Amica $3,385
Erie $2,700
Nationwide $2,217
State Farm $2,874


Allstate’s average premium for 17-year-olds might be the highest on our list and higher than the national average for 17-year-olds, but the company has a lot to offer. The Drivewise program might help your teen learn safe driving habits and allow you to monitor their driving patterns, all while saving you money. Students with good academic standing could also earn a discount. Perhaps the most alluring feature of all is the teenSMART safety program. This program is specifically geared toward teen drivers and addresses the driving behaviors that account for the overwhelming majority of teen crashes. The program has a participation fee, but Allstate customers get a discounted rate.

Learn more: Allstate Insurance review


While Amica’s average 17-year-old rate isn’t the cheapest on our list, it is cheaper than the national average. Amica could be a good choice for parents of young drivers because it offers discounts for families, such as its legacy discount and good student discount. Amica also offers discounts for safety features installed in their vehicles, like forward-collision warning and electronic stability control. For policyholders who qualify, these discounts could add up to even more savings.

Learn more: Amica Insurance review


Erie provides competitive rates for teen drivers and plenty of coverage types and discounts tailored for this age group. For example, the carrier’s roadside and rentals bundle might give you peace of mind that your 17-year-old driver would be taken care of during a roadside emergency. Additionally, with Erie’s Rate Lock feature, policyholders lock in their rates, only experiencing a change if they make certain adjustments to their policy, like changing their address or adding a vehicle. Erie also offers a discount to unmarried drivers under 21 who live with their parents in all states where it offers auto coverage (except North Carolina). Erie is only available in 12 states and Washington, D.C., so it may not be an option for drivers in many parts of the country. However, the company carries an A+ (Superior) financial strength rating from AM Best.

Learn more: Erie Insurance review


Aside from its affordable rates — the lowest on our list — Nationwide is one of the best insurance companies for 17-year-old drivers for its coverage options and available discounts. Nationwide offers special auto coverage options such as accident forgiveness, which helps you avoid rate increases following your first at-fault accident. Additionally, full-time high school and college students between the ages of 16 and 24 who maintain at least a B grade average are eligible for a discount on their premium. Nationwide does have a lower-than-average claims satisfaction score from J.D. Power, though, which means that current customers may be less than satisfied with the carrier’s claims process.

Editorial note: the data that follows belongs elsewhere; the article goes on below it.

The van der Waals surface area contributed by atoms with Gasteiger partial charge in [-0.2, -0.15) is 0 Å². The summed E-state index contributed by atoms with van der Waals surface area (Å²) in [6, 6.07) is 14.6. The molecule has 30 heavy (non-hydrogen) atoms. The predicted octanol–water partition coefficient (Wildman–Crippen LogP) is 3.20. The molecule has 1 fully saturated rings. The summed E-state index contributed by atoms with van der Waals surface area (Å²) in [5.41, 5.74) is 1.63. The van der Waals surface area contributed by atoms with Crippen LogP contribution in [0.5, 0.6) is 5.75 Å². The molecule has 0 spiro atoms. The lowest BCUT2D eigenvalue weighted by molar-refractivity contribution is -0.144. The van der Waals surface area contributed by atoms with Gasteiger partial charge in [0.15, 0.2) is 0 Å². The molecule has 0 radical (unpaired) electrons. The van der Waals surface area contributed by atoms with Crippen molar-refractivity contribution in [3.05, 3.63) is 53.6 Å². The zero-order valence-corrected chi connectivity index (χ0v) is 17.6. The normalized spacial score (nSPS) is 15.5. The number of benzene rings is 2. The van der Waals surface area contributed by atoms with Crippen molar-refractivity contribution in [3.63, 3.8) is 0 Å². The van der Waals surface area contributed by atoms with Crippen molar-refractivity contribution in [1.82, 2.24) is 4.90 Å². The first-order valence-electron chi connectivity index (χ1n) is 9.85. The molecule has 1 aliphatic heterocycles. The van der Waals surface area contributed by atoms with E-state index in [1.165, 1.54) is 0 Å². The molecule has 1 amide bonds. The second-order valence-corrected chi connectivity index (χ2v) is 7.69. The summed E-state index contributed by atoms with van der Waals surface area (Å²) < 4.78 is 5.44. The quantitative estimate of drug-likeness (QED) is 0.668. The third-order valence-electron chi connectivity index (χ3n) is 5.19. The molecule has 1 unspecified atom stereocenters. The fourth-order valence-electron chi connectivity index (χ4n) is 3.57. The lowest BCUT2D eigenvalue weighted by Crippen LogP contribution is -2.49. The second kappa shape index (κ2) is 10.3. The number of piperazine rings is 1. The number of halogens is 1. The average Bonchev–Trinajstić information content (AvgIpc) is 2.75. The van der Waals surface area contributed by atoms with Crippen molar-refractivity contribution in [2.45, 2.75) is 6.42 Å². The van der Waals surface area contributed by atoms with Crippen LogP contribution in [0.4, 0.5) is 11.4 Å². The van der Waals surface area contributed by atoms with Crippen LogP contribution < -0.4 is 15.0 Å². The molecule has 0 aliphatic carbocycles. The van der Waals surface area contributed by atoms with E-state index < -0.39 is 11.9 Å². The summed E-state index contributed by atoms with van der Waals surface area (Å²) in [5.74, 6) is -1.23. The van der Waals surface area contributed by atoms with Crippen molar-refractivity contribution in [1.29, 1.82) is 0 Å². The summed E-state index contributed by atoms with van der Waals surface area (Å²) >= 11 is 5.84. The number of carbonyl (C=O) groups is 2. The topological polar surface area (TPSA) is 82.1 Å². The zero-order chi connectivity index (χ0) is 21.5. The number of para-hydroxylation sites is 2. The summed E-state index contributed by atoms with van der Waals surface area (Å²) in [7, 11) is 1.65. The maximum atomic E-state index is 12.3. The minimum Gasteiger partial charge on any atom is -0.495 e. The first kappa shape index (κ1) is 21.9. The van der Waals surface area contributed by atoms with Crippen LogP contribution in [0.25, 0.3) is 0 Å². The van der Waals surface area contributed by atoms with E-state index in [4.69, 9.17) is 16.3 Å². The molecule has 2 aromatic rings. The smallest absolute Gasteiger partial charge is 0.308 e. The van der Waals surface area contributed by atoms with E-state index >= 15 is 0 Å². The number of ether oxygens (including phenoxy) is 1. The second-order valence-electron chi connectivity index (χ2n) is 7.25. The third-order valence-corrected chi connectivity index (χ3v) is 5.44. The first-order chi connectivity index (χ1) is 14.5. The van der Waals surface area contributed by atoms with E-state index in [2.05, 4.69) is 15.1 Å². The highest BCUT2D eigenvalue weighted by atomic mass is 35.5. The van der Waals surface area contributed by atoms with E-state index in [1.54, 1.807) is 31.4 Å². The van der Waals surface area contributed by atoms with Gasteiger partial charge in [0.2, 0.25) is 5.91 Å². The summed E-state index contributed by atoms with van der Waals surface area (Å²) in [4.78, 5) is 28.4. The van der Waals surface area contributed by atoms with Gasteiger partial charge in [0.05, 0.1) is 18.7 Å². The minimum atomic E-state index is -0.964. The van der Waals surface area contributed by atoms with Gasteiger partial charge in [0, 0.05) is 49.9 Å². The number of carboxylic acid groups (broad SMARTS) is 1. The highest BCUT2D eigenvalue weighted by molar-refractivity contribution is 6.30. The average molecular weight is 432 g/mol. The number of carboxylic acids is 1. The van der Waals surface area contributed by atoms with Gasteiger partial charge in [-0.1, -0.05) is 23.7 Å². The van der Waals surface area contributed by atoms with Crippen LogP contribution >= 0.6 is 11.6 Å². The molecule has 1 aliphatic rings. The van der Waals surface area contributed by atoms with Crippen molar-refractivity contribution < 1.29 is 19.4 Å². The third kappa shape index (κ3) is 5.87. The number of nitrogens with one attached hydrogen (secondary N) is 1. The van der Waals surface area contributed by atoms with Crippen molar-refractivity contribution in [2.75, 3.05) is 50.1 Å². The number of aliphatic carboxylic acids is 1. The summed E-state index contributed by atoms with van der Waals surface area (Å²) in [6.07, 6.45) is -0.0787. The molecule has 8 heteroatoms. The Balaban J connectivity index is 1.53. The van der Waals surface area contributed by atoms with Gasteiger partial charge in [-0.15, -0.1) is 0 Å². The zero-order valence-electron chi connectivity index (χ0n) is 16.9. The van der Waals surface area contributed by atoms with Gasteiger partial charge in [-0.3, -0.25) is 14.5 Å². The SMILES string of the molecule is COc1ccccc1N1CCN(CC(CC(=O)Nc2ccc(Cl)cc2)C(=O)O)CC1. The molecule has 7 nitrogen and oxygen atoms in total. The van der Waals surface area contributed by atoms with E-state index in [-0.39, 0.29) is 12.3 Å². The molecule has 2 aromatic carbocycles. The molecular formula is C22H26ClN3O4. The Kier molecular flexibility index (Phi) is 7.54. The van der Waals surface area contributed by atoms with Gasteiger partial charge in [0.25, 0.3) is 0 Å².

Learn more: Nationwide Insurance review

State Farm

For teens whose parents like to keep all their policies in one place, State Farm might be a good option. The company offers a wide range of insurance and financial products, sold and managed by an exclusive network of more than 19,000 local agents. Teens might be able to save money with State Farm by being good students, taking a driver education course and participating in the company’s Steer Clear safe driving program that tracks the driving habits of young drivers. One downside is that the carrier has a higher-than-average overall complaint index rating from the National Association of Insurance Commissioners (NAIC), which indicates that NAIC receives more policyholder complaints about State Farm than average.

Learn more: State Farm Insurance review

Cheapest car insurance for 17-year-olds

Because car insurance can be expensive for 17-year-old drivers, finding a cheap car insurance company can be important too. Bankrate analyzed average premium data for the largest insurance companies by market share in the U.S. to find the cheapest companies for teen drivers. Because the price isn’t the only important factor, we also researched these carriers’ coverage offerings and discounts to ensure they were well suited to teen drivers. Although average rates for teens are still higher than for other age groups, choosing a company with cheap average rates can go a long way toward keeping your costs down.

Car insurance company Average annual full coverage premium Average annual minimum coverage premium
USAA $2,698 $795
Geico $2,753 $811
Auto Owners $2,705 $844
Nationwide $2,217 $898
Allstate $4,267 $935
Although the average rates offered by these companies are generally lower than the average premium for a 17-year-old driver, remember that the premium you will pay for your teenage driver will depend on several individual rating factors. The car they drive as well as the coverage types, limits and deductibles you choose will impact your premium. Additionally, 17-year-old drivers who demonstrate good driving habits will generally pay lower premiums; if your child has had a ticket or accident in their first year of driving, you’ll likely pay a higher amount for car insurance.